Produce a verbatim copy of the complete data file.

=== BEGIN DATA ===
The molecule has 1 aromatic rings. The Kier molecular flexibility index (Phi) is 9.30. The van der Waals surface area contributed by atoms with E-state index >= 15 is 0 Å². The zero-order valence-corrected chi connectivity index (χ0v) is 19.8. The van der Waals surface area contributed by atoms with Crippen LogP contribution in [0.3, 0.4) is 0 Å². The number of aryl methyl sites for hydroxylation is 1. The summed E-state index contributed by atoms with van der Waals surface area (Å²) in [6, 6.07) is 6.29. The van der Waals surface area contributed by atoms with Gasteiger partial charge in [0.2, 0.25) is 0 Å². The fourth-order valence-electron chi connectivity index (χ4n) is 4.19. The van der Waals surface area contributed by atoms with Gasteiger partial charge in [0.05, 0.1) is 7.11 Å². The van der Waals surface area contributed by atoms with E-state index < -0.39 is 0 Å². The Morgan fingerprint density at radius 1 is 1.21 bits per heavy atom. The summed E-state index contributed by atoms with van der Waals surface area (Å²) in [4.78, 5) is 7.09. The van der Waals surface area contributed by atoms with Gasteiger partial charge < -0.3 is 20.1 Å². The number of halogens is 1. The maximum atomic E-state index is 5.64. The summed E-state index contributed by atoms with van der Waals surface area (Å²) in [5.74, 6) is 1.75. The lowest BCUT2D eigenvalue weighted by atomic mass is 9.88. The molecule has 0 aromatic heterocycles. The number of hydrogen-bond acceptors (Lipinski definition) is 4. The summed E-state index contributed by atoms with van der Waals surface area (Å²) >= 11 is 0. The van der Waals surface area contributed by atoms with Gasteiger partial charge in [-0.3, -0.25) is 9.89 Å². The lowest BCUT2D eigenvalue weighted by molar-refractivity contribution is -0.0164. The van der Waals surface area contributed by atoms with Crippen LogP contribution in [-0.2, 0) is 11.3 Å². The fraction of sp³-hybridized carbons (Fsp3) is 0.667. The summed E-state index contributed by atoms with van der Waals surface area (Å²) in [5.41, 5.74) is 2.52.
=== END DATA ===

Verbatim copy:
The molecule has 1 aromatic rings. The Kier molecular flexibility index (Phi) is 9.30. The van der Waals surface area contributed by atoms with E-state index >= 15 is 0 Å². The zero-order valence-corrected chi connectivity index (χ0v) is 19.8. The van der Waals surface area contributed by atoms with Crippen LogP contribution in [0.3, 0.4) is 0 Å². The number of aryl methyl sites for hydroxylation is 1. The summed E-state index contributed by atoms with van der Waals surface area (Å²) in [6, 6.07) is 6.29. The van der Waals surface area contributed by atoms with Gasteiger partial charge in [0.2, 0.25) is 0 Å². The fourth-order valence-electron chi connectivity index (χ4n) is 4.19. The van der Waals surface area contributed by atoms with Gasteiger partial charge in [0.05, 0.1) is 7.11 Å². The van der Waals surface area contributed by atoms with E-state index < -0.39 is 0 Å². The Morgan fingerprint density at radius 1 is 1.21 bits per heavy atom. The summed E-state index contributed by atoms with van der Waals surface area (Å²) in [4.78, 5) is 7.09. The van der Waals surface area contributed by atoms with Gasteiger partial charge < -0.3 is 20.1 Å². The number of halogens is 1. The maximum atomic E-state index is 5.64. The summed E-state index contributed by atoms with van der Waals surface area (Å²) in [5.74, 6) is 1.75. The lowest BCUT2D eigenvalue weighted by atomic mass is 9.88. The molecule has 0 aromatic heterocycles. The number of hydrogen-bond acceptors (Lipinski definition) is 4. The summed E-state index contributed by atoms with van der Waals surface area (Å²) >= 11 is 0. The van der Waals surface area contributed by atoms with Gasteiger partial charge in [-0.3, -0.25) is 9.89 Å². The lowest BCUT2D eigenvalue weighted by molar-refractivity contribution is -0.0164. The van der Waals surface area contributed by atoms with Crippen LogP contribution in [-0.2, 0) is 11.3 Å². The fraction of sp³-hybridized carbons (Fsp3) is 0.667. The summed E-state index contributed by atoms with van der Waals surface area (Å²) in [5.41, 5.74) is 2.52.